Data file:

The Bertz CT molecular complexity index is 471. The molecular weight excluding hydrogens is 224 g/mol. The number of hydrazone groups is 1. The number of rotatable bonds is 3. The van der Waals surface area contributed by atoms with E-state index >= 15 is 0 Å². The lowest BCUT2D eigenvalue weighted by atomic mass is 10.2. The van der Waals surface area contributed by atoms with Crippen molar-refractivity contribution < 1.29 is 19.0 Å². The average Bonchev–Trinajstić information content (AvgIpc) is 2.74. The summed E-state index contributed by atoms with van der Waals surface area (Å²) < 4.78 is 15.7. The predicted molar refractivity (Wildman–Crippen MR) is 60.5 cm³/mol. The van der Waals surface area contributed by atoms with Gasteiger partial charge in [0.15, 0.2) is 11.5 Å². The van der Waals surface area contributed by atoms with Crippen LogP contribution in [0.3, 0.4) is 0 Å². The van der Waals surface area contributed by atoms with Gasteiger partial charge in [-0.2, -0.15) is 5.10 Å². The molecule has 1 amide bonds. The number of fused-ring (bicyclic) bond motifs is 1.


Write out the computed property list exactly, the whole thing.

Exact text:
The Bertz CT molecular complexity index is 471. The molecular weight excluding hydrogens is 224 g/mol. The number of hydrazone groups is 1. The number of rotatable bonds is 3. The van der Waals surface area contributed by atoms with E-state index >= 15 is 0 Å². The lowest BCUT2D eigenvalue weighted by atomic mass is 10.2. The van der Waals surface area contributed by atoms with Crippen molar-refractivity contribution < 1.29 is 19.0 Å². The average Bonchev–Trinajstić information content (AvgIpc) is 2.74. The summed E-state index contributed by atoms with van der Waals surface area (Å²) < 4.78 is 15.7. The predicted molar refractivity (Wildman–Crippen MR) is 60.5 cm³/mol. The van der Waals surface area contributed by atoms with Gasteiger partial charge in [0.15, 0.2) is 11.5 Å². The van der Waals surface area contributed by atoms with Crippen LogP contribution in [0.3, 0.4) is 0 Å². The van der Waals surface area contributed by atoms with Gasteiger partial charge in [-0.2, -0.15) is 5.10 Å². The molecule has 1 amide bonds. The number of fused-ring (bicyclic) bond motifs is 1.